This middle school novel explores the perspective of a sixth-grade boy with autism trying to fit in with neurotypical classmates.
Paul Stephens just wants to be normal. That’s why he asked to be transferred from his special school for children with disabilities to Beacon Middle School, which he hopes will turn him into a regular kid. But having autism means he’s easily overwhelmed by sounds, sights, people, and new situations, and being overwhelmed brings out Paul’s “Beast”—“the behaviors of autism itself,” such as sniffing things, humming, and maintaining routines (sitting in the same chair, naming all the streets on his bus route). Though some teachers and kids are kind, many tease him or just don’t understand; Paul himself doesn’t always understand why he can’t help himself. “My body never does what I tell it,” he thinks to himself. When Beacon Middle School gives a training program on what it’s like to be autistic, his classmates experience for themselves what a typical class hour is like for Paul: competing visual and auditory distractions make it almost impossible to pay attention. Before long, many students become distracted and distressed, so aides yell into their faces: “It’s all right! Don’t be so nervous!” After this eye-opening session, many students and teachers are more open to making accommodations, and Paul finds he can advocate for himself better, reducing his need for the Beast’s protection. Stup, who has autism and types to speak, presents an understandable child’s-eye view of the condition, poignantly capturing both Paul’s need and hate for the Beast. Her characterization is three-dimensional; for example, Paul’s autism doesn’t make him saintly, and popular kids aren’t always jerks. By including Tim, a character with autism who is nonverbal, Stup acknowledges the condition’s spectrum. She also provides empathetic sketches of how frustrating autism can be for neurotypicals while stressing that accommodation is for everyone. Extras include a readers’ guide, suggestions for activities, and tips for welcoming people with disabilities.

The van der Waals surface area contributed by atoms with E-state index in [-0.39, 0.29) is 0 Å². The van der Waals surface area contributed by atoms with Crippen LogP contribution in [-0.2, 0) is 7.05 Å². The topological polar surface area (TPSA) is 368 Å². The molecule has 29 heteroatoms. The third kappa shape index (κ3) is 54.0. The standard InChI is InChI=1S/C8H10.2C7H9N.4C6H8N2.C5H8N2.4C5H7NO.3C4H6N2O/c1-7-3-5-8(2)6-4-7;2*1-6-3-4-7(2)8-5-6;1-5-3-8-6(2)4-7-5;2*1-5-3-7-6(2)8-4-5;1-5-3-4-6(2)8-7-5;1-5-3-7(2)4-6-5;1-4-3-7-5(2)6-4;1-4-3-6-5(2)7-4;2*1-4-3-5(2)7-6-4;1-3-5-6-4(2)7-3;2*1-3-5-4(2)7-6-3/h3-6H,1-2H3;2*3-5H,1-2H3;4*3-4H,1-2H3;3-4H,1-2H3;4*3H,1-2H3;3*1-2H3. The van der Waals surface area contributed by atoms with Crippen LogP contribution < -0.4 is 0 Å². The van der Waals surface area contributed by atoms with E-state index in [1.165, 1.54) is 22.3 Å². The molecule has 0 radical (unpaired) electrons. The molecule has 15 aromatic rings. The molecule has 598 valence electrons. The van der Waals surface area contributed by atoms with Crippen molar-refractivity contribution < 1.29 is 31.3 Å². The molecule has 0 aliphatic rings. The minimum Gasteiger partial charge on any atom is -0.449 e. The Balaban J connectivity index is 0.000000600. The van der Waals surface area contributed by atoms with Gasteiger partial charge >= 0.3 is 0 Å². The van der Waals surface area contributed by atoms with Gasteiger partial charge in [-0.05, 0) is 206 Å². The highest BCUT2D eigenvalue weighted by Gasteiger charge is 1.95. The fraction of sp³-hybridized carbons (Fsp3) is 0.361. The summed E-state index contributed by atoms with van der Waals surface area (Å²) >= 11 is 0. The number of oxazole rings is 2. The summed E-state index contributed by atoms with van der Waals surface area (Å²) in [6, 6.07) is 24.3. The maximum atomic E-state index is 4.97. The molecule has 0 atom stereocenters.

Entertaining, accessible, and beautifully lucid look at what it’s like to have autism.